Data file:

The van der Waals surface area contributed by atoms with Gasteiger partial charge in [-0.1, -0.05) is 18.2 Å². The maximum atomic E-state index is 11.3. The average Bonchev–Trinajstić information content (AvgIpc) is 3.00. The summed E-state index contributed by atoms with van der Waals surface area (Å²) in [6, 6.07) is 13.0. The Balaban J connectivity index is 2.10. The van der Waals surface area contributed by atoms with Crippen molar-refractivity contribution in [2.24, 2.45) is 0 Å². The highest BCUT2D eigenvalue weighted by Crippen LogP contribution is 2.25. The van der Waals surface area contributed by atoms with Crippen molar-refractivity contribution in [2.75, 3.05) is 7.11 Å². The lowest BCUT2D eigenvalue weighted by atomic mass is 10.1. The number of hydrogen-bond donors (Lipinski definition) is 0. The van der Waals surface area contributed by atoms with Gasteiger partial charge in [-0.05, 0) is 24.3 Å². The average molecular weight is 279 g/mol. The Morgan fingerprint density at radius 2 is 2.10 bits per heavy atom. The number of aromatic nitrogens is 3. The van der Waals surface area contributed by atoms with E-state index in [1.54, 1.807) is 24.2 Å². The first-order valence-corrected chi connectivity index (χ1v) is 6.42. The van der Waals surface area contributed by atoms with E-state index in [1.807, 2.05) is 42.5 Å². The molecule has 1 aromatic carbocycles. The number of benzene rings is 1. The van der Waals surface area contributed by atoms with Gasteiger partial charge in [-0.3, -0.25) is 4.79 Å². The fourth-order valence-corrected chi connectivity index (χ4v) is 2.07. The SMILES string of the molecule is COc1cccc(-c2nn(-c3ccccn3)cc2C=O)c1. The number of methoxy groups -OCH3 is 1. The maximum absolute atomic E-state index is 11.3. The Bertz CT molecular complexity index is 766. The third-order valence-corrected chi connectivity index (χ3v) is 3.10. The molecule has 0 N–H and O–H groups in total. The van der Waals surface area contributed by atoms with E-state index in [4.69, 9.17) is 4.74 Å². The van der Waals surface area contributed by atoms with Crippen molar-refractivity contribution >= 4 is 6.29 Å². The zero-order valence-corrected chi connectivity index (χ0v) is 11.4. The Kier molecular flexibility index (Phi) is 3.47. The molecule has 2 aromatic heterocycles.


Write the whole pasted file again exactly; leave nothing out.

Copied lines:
The van der Waals surface area contributed by atoms with Gasteiger partial charge in [-0.1, -0.05) is 18.2 Å². The maximum atomic E-state index is 11.3. The average Bonchev–Trinajstić information content (AvgIpc) is 3.00. The summed E-state index contributed by atoms with van der Waals surface area (Å²) in [6, 6.07) is 13.0. The Balaban J connectivity index is 2.10. The van der Waals surface area contributed by atoms with Crippen molar-refractivity contribution in [2.24, 2.45) is 0 Å². The highest BCUT2D eigenvalue weighted by Crippen LogP contribution is 2.25. The van der Waals surface area contributed by atoms with Crippen molar-refractivity contribution in [2.75, 3.05) is 7.11 Å². The lowest BCUT2D eigenvalue weighted by atomic mass is 10.1. The number of hydrogen-bond donors (Lipinski definition) is 0. The van der Waals surface area contributed by atoms with Gasteiger partial charge in [-0.05, 0) is 24.3 Å². The average molecular weight is 279 g/mol. The Morgan fingerprint density at radius 2 is 2.10 bits per heavy atom. The number of aromatic nitrogens is 3. The van der Waals surface area contributed by atoms with E-state index in [1.54, 1.807) is 24.2 Å². The first-order valence-corrected chi connectivity index (χ1v) is 6.42. The van der Waals surface area contributed by atoms with E-state index in [1.807, 2.05) is 42.5 Å². The molecule has 1 aromatic carbocycles. The number of benzene rings is 1. The van der Waals surface area contributed by atoms with Gasteiger partial charge in [-0.3, -0.25) is 4.79 Å². The fourth-order valence-corrected chi connectivity index (χ4v) is 2.07. The SMILES string of the molecule is COc1cccc(-c2nn(-c3ccccn3)cc2C=O)c1. The number of methoxy groups -OCH3 is 1. The maximum absolute atomic E-state index is 11.3. The Bertz CT molecular complexity index is 766. The third-order valence-corrected chi connectivity index (χ3v) is 3.10. The molecule has 0 N–H and O–H groups in total. The van der Waals surface area contributed by atoms with E-state index in [4.69, 9.17) is 4.74 Å². The van der Waals surface area contributed by atoms with Crippen molar-refractivity contribution >= 4 is 6.29 Å². The zero-order valence-corrected chi connectivity index (χ0v) is 11.4. The Kier molecular flexibility index (Phi) is 3.47. The molecule has 2 aromatic heterocycles.